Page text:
Older Students can become so focused on the GLE, in my case, with the TABE,  especially if it's really low, that they grow frustrated and often comment  that they'll "never get it".  My younger students often experience the same frustration for different reasons - they come in knowing they completed 10th grade or 11th grade etc, yet test much much lower than that and then when their scores are discussed with them during student/teacher interviews they express the disappointment they feel and question if it's even worth the effort to try.  Or they test really well yet when given material that's designed to correlate to their GLE/Intake assessment, they struggle and don't understand the material, grow frustrated, disheartened and in the worst case scenario, they quit attending class.  Sometimes that initial assessment seems to set the stage for failure rather than success and it would seem to me that the focus should be succeeding - that there needs to be a better way to promote the positive and not the negative.   


On a different note, I'd like more information on BEST Plus and REEP. Where would I find that?

Katrina


>>> marie.cora@hotspurpartners.com 08/01/05 2:26 PM >>>

MIME-Version: 1.0

Hi Katrina, thanks for your post.

A couple of things to consider:  You noted below in your post that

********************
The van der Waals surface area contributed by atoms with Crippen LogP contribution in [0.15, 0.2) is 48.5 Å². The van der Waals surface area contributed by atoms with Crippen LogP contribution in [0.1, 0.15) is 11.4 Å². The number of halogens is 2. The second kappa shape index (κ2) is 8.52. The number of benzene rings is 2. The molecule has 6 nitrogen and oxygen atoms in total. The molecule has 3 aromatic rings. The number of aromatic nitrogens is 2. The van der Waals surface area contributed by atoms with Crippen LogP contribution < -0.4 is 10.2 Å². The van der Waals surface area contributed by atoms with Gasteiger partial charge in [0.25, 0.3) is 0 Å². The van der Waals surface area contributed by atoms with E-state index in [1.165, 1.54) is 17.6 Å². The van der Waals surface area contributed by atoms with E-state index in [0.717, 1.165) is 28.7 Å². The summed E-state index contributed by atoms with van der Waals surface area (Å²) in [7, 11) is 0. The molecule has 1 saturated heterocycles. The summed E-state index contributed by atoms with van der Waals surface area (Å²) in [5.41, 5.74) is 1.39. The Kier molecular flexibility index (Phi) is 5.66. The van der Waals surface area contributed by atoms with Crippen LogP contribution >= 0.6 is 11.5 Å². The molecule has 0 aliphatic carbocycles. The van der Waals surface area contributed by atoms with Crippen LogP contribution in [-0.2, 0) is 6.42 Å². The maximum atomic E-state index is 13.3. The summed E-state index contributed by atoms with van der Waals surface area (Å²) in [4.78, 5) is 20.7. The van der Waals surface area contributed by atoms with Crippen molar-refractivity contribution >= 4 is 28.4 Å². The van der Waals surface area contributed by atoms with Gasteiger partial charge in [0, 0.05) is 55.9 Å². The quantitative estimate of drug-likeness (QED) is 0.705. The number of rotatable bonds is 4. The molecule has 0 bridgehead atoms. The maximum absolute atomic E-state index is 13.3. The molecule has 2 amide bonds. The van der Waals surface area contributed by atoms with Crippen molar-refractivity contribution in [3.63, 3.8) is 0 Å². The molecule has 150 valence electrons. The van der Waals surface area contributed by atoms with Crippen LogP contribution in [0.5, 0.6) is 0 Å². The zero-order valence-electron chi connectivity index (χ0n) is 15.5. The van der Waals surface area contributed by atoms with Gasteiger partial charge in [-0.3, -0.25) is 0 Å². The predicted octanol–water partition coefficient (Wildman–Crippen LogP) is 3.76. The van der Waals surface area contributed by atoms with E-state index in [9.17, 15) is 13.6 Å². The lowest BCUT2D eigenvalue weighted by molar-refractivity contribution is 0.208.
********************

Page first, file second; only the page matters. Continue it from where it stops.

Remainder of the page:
'standardized tests are necessary because of funding'.  Actually,
standardized tests are necessary for fairness.  The funding part is
quite frankly secondary - although no one would argue with your
frustrations regarding **that use of them**, myself included.  I'm just
trying to get you (and all) to see these differences and be careful to
understand how the many pieces of accountability work together, or don't
work together.

And both theoretically and in reality, any type of test (including
surveys, interviews, and portfolios) can be standardized, and in the
best of all worlds, should definitely be standardized.  (The challenges
for these latter assessments are steep:  costly, time-consuming, huge
amounts of paper/documentation, etc.)

If you check out Phil Cackley's post, he discusses two performance-based
assessments (Best Plus and REEP) that are standardized, that provide
much more usable information for the student and teacher, and that are,
low and behold, approved for use with the nrs.  Not perfect...nothing is
with all this...but moving toward a more effective space.

Perhaps we should shift our questions away from the tests themselves.